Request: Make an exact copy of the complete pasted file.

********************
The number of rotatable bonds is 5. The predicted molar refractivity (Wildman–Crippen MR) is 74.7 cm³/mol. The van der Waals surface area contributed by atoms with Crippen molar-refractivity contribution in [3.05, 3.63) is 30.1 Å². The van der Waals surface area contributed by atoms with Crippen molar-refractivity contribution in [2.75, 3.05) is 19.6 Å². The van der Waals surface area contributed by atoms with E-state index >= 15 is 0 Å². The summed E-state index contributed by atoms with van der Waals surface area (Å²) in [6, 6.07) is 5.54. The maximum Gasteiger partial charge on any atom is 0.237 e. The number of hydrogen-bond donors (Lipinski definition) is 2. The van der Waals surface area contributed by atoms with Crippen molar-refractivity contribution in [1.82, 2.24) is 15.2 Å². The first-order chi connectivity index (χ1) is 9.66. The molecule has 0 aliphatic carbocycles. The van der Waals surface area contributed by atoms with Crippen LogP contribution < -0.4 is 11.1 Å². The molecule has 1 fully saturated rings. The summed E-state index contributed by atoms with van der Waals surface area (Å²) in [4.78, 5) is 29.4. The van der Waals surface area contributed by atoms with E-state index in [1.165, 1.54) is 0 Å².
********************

The number of rotatable bonds is 5. The predicted molar refractivity (Wildman–Crippen MR) is 74.7 cm³/mol. The van der Waals surface area contributed by atoms with Crippen molar-refractivity contribution in [3.05, 3.63) is 30.1 Å². The van der Waals surface area contributed by atoms with Crippen molar-refractivity contribution in [2.75, 3.05) is 19.6 Å². The van der Waals surface area contributed by atoms with E-state index >= 15 is 0 Å². The summed E-state index contributed by atoms with van der Waals surface area (Å²) in [6, 6.07) is 5.54. The maximum Gasteiger partial charge on any atom is 0.237 e. The number of hydrogen-bond donors (Lipinski definition) is 2. The van der Waals surface area contributed by atoms with Crippen molar-refractivity contribution in [1.82, 2.24) is 15.2 Å². The first-order chi connectivity index (χ1) is 9.66. The molecule has 0 aliphatic carbocycles. The van der Waals surface area contributed by atoms with Crippen LogP contribution < -0.4 is 11.1 Å². The molecule has 1 fully saturated rings. The summed E-state index contributed by atoms with van der Waals surface area (Å²) in [4.78, 5) is 29.4. The van der Waals surface area contributed by atoms with E-state index in [1.165, 1.54) is 0 Å².